These days, not a week passes by without news of another hacking incident. And the latest one seems to have hit the web (browser) version of popular instant messaging app, WhatsApp.
A security company has disclosed that a small piece of HTML code, embedded in an image, could bypass WhatsApp's end-to-end encryption provisions, allowing the software to take over the browser, gaining full access to the user's messages, photos, videos and the contact list.
Though the WhatsApp engineering team apparently fixed their software within hours of the announcement, it does not do away with questions like for how long the flaw has been known and by whom? Millions of users may have been hacked already due to this security flaw.
Several things to note for users, not all users are techies, and even among the techie users, not all of them fully understand and appreciate such news items. In fact, if anything, hacking news undermines and wears user confidence away. This is a complicated, multi-player game and no one is in charge. Neither the hackers, nor the companies whose products are being hacked and therefore who must respond? Furthermore, the news outlets, writer and editors, in most cases, are also not capable of making sense of the situation therefore failing to calm users.
The first time, a virus was written or an internet worm or malware attack was unleashed, things got out of control. I am not writing this to complain. First of all, I do not even know who to complain to. As I have already said, no one is in charge here.
Am I the first to notice, this cannot be, but you do realize that this is just madness, chaos and completely irrational. We receive phone calls from unknown, unrecognized and completely random numbers. We receive emails that incessantly offer us vacations to the Bahamas, Las Vegas, or Cancun. None one of these are authentic or holds any meaning. Messages and software, embedded with malicious software, are flying at us from every direction; hitting and missing us at a rate of a billion every second. Yet, all we are trying to do is perform our work and fulfill our social duties properly.It must be understood that no product of human design and manufacturing will be perfect. Shoes are never the same size, there are flaws with our cars' steering system, and our software is not perfect either. These flaws are only annoying at most. However, flaws in the software and networking are not reported, in fact, the knowledge of their exploitation is sold on the black market, to anyone willing to pay the price.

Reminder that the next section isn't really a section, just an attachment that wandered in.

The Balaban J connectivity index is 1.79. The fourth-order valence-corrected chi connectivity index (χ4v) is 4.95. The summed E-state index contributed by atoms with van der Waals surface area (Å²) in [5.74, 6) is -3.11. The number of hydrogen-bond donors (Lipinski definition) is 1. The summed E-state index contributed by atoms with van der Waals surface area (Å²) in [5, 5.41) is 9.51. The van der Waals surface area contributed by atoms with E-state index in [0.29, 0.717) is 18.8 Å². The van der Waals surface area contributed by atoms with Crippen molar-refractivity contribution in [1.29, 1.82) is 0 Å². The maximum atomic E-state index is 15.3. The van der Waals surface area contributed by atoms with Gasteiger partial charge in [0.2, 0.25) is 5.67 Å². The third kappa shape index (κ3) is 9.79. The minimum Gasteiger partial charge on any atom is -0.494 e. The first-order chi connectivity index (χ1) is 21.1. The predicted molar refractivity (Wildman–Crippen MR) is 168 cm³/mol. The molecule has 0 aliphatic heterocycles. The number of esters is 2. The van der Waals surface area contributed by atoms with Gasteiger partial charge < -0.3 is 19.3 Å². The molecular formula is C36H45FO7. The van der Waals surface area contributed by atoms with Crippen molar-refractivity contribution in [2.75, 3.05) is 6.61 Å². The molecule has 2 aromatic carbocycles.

Who is hacking whom and why? Most of us are clueless as to who in the world would be interested in our conversations. Yet, we are being relentlessly attacked and this happens while our guardians (who, by the way, are paid with our taxes) seemingly do nothing. In fact, if WikiLeaks is telling it right, some of our guardians are hacking us too. They do not even seem to know why. Perhaps, they are afraid, thinking if they did not hack they would lose relevance.
So, how did we get here?
The idea of the internet was sown when Leonard Kleinrock, a PhD student at MIT, submitted a PhD thesis titled, "Information Flow in Large Communication Networks," back in 1961. From then till 1968, when the very first implementation of the internet networking principle known as ARPANET was contracted to his new-found home at UCLA, he developed it and a rudimentary internet network of a few nodes was functional in 1969.
A few computers in a few universities sending bits to one another, that was all there was to it. By placing the power of ideas, expressed in software, around this network one layer after another, we are here now. We cannot even estimate the size of the internet anymore. In fact, talking about its size has no discernible meaning.
The stories of the last 50 years will be written over and over again and will still be incomplete. We have built our businesses on to this ever transforming network and we just wanted it to properly function. There is no question that it self sustains, but its annoyances are now beyond just annoyances. Many thousands of actors and equipment and software developers are losing their trust in the system. They have completely forgotten the "user." It seems that they are selling out. They are giving away the keys, because they are often being forced to do so through quickly passed and often secret laws or worse even, they think they are benefiting from the new arrangements.
Our current state reminds me of those cartoons about lemmings, who display irrational group behaviors during mass migrations. Often the cartoons would depict lemmings falling off a cliff all together. Perhaps one of them was just trying to be different.
In the current state of our networked existence, millions of lemmings go in different directions and to different final destinations, but not one of them will be safe. Because we will all be crushed under the weight.